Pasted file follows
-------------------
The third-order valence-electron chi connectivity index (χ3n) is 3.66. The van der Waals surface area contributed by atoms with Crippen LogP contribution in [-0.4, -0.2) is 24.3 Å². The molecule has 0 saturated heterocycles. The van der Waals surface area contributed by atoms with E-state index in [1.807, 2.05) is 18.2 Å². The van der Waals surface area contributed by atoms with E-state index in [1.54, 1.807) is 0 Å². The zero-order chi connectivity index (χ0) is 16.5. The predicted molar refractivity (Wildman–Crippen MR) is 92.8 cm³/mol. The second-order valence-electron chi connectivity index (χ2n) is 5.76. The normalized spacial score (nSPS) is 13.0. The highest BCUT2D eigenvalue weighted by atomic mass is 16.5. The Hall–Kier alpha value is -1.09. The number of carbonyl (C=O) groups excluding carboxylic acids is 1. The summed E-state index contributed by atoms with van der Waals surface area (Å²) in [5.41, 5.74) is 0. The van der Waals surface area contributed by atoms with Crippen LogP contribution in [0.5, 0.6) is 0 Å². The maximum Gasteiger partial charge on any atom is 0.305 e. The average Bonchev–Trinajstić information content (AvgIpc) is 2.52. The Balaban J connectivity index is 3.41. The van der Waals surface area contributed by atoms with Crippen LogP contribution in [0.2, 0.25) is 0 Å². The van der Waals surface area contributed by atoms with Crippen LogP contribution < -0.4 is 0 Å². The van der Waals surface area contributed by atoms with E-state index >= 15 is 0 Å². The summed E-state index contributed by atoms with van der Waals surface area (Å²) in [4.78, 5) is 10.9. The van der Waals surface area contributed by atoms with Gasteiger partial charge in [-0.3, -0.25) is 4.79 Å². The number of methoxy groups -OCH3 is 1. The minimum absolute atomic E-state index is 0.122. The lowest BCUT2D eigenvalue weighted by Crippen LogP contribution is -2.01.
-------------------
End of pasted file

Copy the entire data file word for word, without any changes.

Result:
The third-order valence-electron chi connectivity index (χ3n) is 3.66. The van der Waals surface area contributed by atoms with Crippen LogP contribution in [-0.4, -0.2) is 24.3 Å². The molecule has 0 saturated heterocycles. The van der Waals surface area contributed by atoms with E-state index in [1.807, 2.05) is 18.2 Å². The van der Waals surface area contributed by atoms with E-state index in [1.54, 1.807) is 0 Å². The zero-order chi connectivity index (χ0) is 16.5. The predicted molar refractivity (Wildman–Crippen MR) is 92.8 cm³/mol. The second-order valence-electron chi connectivity index (χ2n) is 5.76. The normalized spacial score (nSPS) is 13.0. The highest BCUT2D eigenvalue weighted by atomic mass is 16.5. The Hall–Kier alpha value is -1.09. The number of carbonyl (C=O) groups excluding carboxylic acids is 1. The summed E-state index contributed by atoms with van der Waals surface area (Å²) in [5.41, 5.74) is 0. The van der Waals surface area contributed by atoms with Crippen LogP contribution in [0.5, 0.6) is 0 Å². The maximum Gasteiger partial charge on any atom is 0.305 e. The average Bonchev–Trinajstić information content (AvgIpc) is 2.52. The Balaban J connectivity index is 3.41. The van der Waals surface area contributed by atoms with Crippen LogP contribution in [0.2, 0.25) is 0 Å². The van der Waals surface area contributed by atoms with Crippen LogP contribution < -0.4 is 0 Å². The van der Waals surface area contributed by atoms with E-state index >= 15 is 0 Å². The summed E-state index contributed by atoms with van der Waals surface area (Å²) in [4.78, 5) is 10.9. The van der Waals surface area contributed by atoms with Gasteiger partial charge in [-0.3, -0.25) is 4.79 Å². The number of methoxy groups -OCH3 is 1. The minimum absolute atomic E-state index is 0.122. The lowest BCUT2D eigenvalue weighted by Crippen LogP contribution is -2.01.